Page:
Kathmandu, July 9 - Nepal Rastra Bank has directed commercial banks to increase the flow of credit to the ‘productive’ sector by five percentage points to 25 per cent of their total lending.
Unveiling the monetary policy for fiscal 2017-18 here today, the central bank prioritised lending to the ‘productive’ sector, which encompasses hydropower, agriculture, tourism, export, small and medium industries, pharmaceuticals, cement and garments.
The central bank has directed class ‘A’ financial institutions to extend 10 per cent of their total credit to agriculture, five per cent to tourism, five per cent to hydro-power and the remaining five per cent to other productive sectors. This is the first time the monetary policy has determined credit extension for tourism sector.
As per the new monetary policy, development banks are also required to extend minimum 15 per cent of their total lending to the productive sector, while the requirement for finance companies has been set at 10 per cent.
Considering the complaint of micro-finance institutions that they were not allowed to directly lend to the deprived sector, ‘commercial banks would not be required to ensure two per cent of their total lending to the deprived sector directly’, Governor of NRB Chiranjibi Nepal announced.
The monetary policy has also doubled the refinance fund to Rs 20 billion. Of this amount, up to Rs 5 billion can be extended as refinancing facility to the hydro-power sector. NRB has aimed at limiting inflation to seven per cent, in line with the target announced by the government through the budget for 2017-18.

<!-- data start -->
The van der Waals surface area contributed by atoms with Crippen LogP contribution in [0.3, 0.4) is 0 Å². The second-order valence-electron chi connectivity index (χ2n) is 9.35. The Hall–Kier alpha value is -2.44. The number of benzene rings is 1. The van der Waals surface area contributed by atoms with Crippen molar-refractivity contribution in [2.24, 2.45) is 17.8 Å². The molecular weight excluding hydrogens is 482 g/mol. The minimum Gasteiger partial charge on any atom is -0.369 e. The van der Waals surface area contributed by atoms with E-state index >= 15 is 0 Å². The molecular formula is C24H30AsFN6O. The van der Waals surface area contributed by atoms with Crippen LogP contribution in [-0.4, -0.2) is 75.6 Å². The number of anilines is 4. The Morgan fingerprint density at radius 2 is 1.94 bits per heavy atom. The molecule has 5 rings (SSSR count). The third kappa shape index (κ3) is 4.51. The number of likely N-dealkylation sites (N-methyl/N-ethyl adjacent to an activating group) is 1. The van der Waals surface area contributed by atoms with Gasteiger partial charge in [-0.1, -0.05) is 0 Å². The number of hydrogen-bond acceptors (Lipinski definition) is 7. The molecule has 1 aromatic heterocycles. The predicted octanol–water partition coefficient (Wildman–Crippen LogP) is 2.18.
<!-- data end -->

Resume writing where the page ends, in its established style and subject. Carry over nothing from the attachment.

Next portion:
“Domestic borrowing will be increased by 27.8 per cent and lending to the private sector will be raised by 20 per cent,” Nepal informed. The central bank has also adopted a policy that has discouraged corporate deposits in banks and financial institutions. The ratio of institutional deposits should be brought down by five percentage points to 45 per cent within the next fiscal.
NRB has fixed the policy rate of three per cent under the interest rate corridor. “This will help minimise the unstable interest rate market,” said Governor Nepal.
Moreover, the central bank has allowed hotels to provide exchange facility of up to $300 to their clients on top of the bill amount raised by the hotels.
Account payee cheques have been made compulsory on transactions of more than Rs 1 million from July 16. BFIs can lend up to 40 per cent of their core capital in the form of margin lending. They can flow credit of only up to 10 per cent on shares of a single company.
Source: The Himalayan Times